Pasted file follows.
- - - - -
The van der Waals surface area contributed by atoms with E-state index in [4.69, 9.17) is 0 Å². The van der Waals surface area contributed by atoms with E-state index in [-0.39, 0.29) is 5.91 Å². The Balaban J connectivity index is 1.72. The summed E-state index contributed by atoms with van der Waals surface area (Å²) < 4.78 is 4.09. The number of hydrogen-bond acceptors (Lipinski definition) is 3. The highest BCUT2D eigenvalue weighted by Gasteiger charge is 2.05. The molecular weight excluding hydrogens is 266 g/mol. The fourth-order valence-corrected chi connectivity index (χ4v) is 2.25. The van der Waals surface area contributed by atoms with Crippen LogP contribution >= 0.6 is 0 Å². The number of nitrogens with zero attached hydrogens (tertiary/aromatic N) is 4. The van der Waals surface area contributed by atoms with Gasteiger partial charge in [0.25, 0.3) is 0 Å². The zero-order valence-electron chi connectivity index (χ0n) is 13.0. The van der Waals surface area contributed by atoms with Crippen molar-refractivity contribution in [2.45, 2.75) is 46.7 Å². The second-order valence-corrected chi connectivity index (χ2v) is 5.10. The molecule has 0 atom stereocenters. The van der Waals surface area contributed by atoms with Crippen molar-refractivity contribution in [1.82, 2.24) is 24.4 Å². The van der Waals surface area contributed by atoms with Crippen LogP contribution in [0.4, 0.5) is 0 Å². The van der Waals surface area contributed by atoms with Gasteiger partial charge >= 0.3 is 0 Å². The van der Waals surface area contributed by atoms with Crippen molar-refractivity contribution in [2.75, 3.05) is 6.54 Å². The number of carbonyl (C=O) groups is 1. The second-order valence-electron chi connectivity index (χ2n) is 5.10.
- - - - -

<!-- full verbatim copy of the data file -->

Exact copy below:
The van der Waals surface area contributed by atoms with E-state index in [4.69, 9.17) is 0 Å². The van der Waals surface area contributed by atoms with E-state index in [-0.39, 0.29) is 5.91 Å². The Balaban J connectivity index is 1.72. The summed E-state index contributed by atoms with van der Waals surface area (Å²) < 4.78 is 4.09. The number of hydrogen-bond acceptors (Lipinski definition) is 3. The highest BCUT2D eigenvalue weighted by Gasteiger charge is 2.05. The molecular weight excluding hydrogens is 266 g/mol. The fourth-order valence-corrected chi connectivity index (χ4v) is 2.25. The van der Waals surface area contributed by atoms with Crippen LogP contribution >= 0.6 is 0 Å². The number of nitrogens with zero attached hydrogens (tertiary/aromatic N) is 4. The van der Waals surface area contributed by atoms with Gasteiger partial charge in [0.25, 0.3) is 0 Å². The zero-order valence-electron chi connectivity index (χ0n) is 13.0. The van der Waals surface area contributed by atoms with Crippen molar-refractivity contribution in [2.45, 2.75) is 46.7 Å². The second-order valence-corrected chi connectivity index (χ2v) is 5.10. The molecule has 0 atom stereocenters. The van der Waals surface area contributed by atoms with Crippen molar-refractivity contribution in [1.82, 2.24) is 24.4 Å². The van der Waals surface area contributed by atoms with Crippen LogP contribution in [0.4, 0.5) is 0 Å². The van der Waals surface area contributed by atoms with Gasteiger partial charge >= 0.3 is 0 Å². The van der Waals surface area contributed by atoms with Crippen molar-refractivity contribution in [2.75, 3.05) is 6.54 Å². The number of carbonyl (C=O) groups is 1. The second-order valence-electron chi connectivity index (χ2n) is 5.10.